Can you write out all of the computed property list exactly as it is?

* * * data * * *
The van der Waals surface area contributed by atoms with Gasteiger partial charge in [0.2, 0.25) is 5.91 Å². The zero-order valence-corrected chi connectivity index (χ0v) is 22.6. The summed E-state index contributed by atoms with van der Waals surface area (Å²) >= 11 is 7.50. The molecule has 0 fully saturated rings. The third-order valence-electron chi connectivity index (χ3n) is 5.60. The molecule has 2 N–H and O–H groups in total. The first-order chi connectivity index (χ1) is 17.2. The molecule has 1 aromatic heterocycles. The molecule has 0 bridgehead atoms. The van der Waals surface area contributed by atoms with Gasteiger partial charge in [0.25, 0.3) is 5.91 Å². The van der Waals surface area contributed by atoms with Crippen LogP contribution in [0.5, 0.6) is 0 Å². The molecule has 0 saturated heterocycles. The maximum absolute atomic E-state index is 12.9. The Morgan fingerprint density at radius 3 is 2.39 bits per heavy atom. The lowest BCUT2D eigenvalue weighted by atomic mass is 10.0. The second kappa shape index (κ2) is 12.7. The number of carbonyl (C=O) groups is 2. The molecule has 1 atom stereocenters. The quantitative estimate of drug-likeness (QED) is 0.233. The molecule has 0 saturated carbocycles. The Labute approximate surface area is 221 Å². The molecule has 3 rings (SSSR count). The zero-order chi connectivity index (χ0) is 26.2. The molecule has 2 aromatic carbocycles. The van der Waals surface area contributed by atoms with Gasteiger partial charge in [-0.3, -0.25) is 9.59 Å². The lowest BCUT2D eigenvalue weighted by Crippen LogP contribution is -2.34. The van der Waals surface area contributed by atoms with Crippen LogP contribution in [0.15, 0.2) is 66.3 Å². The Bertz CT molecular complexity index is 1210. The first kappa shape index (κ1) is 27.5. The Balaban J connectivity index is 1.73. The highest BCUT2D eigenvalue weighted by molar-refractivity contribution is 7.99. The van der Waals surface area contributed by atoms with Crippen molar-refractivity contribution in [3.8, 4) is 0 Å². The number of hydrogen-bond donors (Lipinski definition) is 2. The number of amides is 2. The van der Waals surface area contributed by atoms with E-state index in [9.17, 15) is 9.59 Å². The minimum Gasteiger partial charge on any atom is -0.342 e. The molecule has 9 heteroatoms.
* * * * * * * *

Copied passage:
The van der Waals surface area contributed by atoms with Gasteiger partial charge in [0.2, 0.25) is 5.91 Å². The zero-order valence-corrected chi connectivity index (χ0v) is 22.6. The summed E-state index contributed by atoms with van der Waals surface area (Å²) >= 11 is 7.50. The molecule has 0 fully saturated rings. The third-order valence-electron chi connectivity index (χ3n) is 5.60. The molecule has 2 N–H and O–H groups in total. The first-order chi connectivity index (χ1) is 17.2. The molecule has 1 aromatic heterocycles. The molecule has 0 bridgehead atoms. The van der Waals surface area contributed by atoms with Gasteiger partial charge in [0.25, 0.3) is 5.91 Å². The van der Waals surface area contributed by atoms with Crippen LogP contribution in [0.5, 0.6) is 0 Å². The molecule has 0 saturated heterocycles. The maximum absolute atomic E-state index is 12.9. The Morgan fingerprint density at radius 3 is 2.39 bits per heavy atom. The lowest BCUT2D eigenvalue weighted by atomic mass is 10.0. The second kappa shape index (κ2) is 12.7. The number of carbonyl (C=O) groups is 2. The molecule has 1 atom stereocenters. The quantitative estimate of drug-likeness (QED) is 0.233. The molecule has 0 saturated carbocycles. The Labute approximate surface area is 221 Å². The molecule has 3 rings (SSSR count). The zero-order chi connectivity index (χ0) is 26.2. The molecule has 2 aromatic carbocycles. The van der Waals surface area contributed by atoms with Gasteiger partial charge in [-0.3, -0.25) is 9.59 Å². The lowest BCUT2D eigenvalue weighted by Crippen LogP contribution is -2.34. The van der Waals surface area contributed by atoms with Crippen LogP contribution in [0.15, 0.2) is 66.3 Å². The Bertz CT molecular complexity index is 1210. The first kappa shape index (κ1) is 27.5. The Balaban J connectivity index is 1.73. The highest BCUT2D eigenvalue weighted by molar-refractivity contribution is 7.99. The van der Waals surface area contributed by atoms with Crippen molar-refractivity contribution in [3.8, 4) is 0 Å². The number of hydrogen-bond donors (Lipinski definition) is 2. The number of amides is 2. The van der Waals surface area contributed by atoms with E-state index in [9.17, 15) is 9.59 Å². The minimum Gasteiger partial charge on any atom is -0.342 e. The molecule has 9 heteroatoms.